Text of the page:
The Edible Insects Dilemma

Novelty vs Nutrition, and why I support the "marketing companies"

When I was in Mexico with Chef Melgarejo, in his presentation about entomofagia (edible insects and other arthropods) he talks about the phases of cultural adoption that Entomophagy will go through.

They are (roughly translated):

  • Novelty
  • Trends
  • Habits

When it comes to edible insects and other arthropods like scorpions, spiders, etc, it seems to me that for the most part we’re still squarely in the Novelty phase, where in the west (Europe / North America), the idea of “eating bugs” is just so strange still that to get attention all a person, product, or brand needs to do is simply eat one, or include one in their product.

It’s heavy on hullabaloo and marketing hype, but light on actual nutritional impact.

Getting positive attention is necessary to grow any niche market, but it’s hardly helpful for nutritional needs! And that, more than a sexy-looking insect food, needs to be the point of Entomophagy if it’s going to change the world.

Edible insects need to meet nutritional needs. Not just fill column space because the idea of eating bugs or grubs or creepy-crawlies is new and novel to squeamish westerners.

GOOD MARKETING IS NECESSARY

EXO Protein has been criticized for being “just a marketing company” with a novelty product, but I love and respect what they’re doing.

Now, where I differ from a lot of critics who look at some of these products and exclaim with horror, “but they’re just a marketing company!”, is that I’m a big fan of the companies who are out there blazing a trail.

Much of the criticism I’ve seen has come from people who are also in the industry, but their focus is to change the world, not to get rich. So they’re both envious and intimidated by heavily-financed companies who are currently leading the way.

To those individuals, seeing companies sell insect products that contain no more than 10% insects, or restaurants selling expensive gourmet plates of essentially normal food with an insect dropped on top for effect, it seems disingenuous.

And it is, in some ways. But those entities are also doing the entire Entomophagy movement a huge favor, because they’re moving the needle. They’re getting attention, they’re doing it in a very positive manner, and they’re exposing masses of people to edible insects who probably wouldn’t otherwise be inclined to have any interest whatsoever.

MARKET POTENTIAL = MASSIVE

Why these promotional companies shouldn’t concern anyone with ideas for entering the edible insect space is because the potential for growth in this market over the next 10, 20, 30 years, is astronomical.

As I previously detailed in my 8 Reasons Why Eating Insects Is The Future Of Food article, the population growth, global nutritional needs, and sustainable nature of farming insects will ensure there’s a growing demand for insect products for the rest of our lifetimes.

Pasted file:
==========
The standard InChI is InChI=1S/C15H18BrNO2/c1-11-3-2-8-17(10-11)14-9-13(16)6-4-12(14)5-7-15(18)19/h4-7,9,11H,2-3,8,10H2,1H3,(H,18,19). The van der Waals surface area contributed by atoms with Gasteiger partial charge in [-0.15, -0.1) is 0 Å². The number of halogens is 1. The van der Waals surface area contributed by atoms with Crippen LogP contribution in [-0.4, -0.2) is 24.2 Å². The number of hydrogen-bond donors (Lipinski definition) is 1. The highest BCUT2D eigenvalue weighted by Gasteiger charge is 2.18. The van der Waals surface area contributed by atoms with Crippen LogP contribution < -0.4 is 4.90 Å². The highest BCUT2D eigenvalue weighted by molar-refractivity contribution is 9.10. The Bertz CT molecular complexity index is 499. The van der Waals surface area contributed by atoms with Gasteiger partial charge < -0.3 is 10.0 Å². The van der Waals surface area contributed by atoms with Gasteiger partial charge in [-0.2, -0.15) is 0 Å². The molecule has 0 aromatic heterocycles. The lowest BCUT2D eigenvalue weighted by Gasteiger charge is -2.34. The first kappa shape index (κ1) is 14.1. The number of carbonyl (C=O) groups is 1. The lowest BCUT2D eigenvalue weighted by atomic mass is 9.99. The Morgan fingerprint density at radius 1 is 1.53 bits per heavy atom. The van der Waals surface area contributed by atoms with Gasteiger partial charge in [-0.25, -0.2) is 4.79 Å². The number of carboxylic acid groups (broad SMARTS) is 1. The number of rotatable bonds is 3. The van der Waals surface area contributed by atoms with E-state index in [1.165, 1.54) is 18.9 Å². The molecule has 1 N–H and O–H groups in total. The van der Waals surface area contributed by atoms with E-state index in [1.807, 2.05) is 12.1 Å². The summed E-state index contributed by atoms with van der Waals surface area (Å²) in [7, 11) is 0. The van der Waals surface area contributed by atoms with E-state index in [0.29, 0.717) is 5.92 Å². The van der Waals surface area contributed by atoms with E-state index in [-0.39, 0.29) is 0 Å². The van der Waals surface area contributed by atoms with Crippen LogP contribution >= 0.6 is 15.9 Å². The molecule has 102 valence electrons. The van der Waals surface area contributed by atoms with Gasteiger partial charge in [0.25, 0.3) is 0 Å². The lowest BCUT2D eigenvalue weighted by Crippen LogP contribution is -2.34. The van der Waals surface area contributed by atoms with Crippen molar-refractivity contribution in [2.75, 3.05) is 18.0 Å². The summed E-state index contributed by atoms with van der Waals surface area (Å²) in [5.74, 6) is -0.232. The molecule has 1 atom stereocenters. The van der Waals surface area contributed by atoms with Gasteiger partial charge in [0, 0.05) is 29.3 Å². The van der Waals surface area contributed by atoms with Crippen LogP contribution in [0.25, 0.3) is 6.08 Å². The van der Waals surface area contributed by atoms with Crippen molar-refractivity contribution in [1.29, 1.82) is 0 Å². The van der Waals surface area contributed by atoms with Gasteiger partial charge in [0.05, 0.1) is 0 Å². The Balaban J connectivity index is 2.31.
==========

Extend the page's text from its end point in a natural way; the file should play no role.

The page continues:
But someone has to get the word out. Someone has to turn a novelty into a trend, then nurture that trend until it catches fire and becomes ingrained into cultural eating habits.

And that’s usually an expensive process, fraught with pitfalls and high potential for failure and wasting investor money.

A lot of companies will fail for various reasons, or be quickly snapped up by the bigger players in the market, just as happened during the energy drink boom of the early 2000’s, and the coconut water boom of the past decade.

SUPPORT THE TREND BUT INNOVATE FOR HABITS

The way I see it, the companies out there with huge marketing budgets to promote a product that is honestly little more than a novelty, are doing the industry a huge favor.

Because they’re getting positive attention. Sure, Entomophagy is more than just a way to gross out your friends, or do something new and crazy, or to make a quick buck. It’s potentially a sustainable, healthy solution to world hunger!

But we need marketing companies willing to spread the word. Regardless of their products (within reason), regardless of their alleged motives – if they’re bringing people to the entomophagic table and giving them an enjoyable experience, it should be viewed as a net positive.

The goal of every entopreneur in the space should be to learn from what the investor-backed companies are doing, learn from the successes and failures in parallel industries, and then take what is working in terms of novelty and trendiness, and innovate those elements in such a way that they can become cultural dietary habits.

Don’t hate the player, and don’t hate the game, either – just play the game intelligently and there’s a high probability of success, because this is an ever-expanding cricket pie we’re looking at here.

Personally, I love reading stories about new insect-related food products that are coming online. I love the competitive spirit of the community of different individuals who are getting involved in the industry. I’m energized by the insect gold rush of sorts.

I’m not phased by companies spending millions of dollars to gain market share with a product that includes hardly more insects than a typical salad does on accident. They’re doing all of us with interest in edible insects, a huge favor.

So let them do their thing, and hog the headlines for now, while you focus on more important things behind the scenes.

Go innovate. Create a product that is both nutritionally dense, and highly marketable.

Learn everything you possibly can about other bugs – because with more than 2,111 types of edible insects, people are still only focused on about a dozen types!

As Garyvee says, “macro patience, micro speed“. That’s the plan of action that will succeed in the long run.

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The Edible Insects Dilemma - Novelty vs Nutrition

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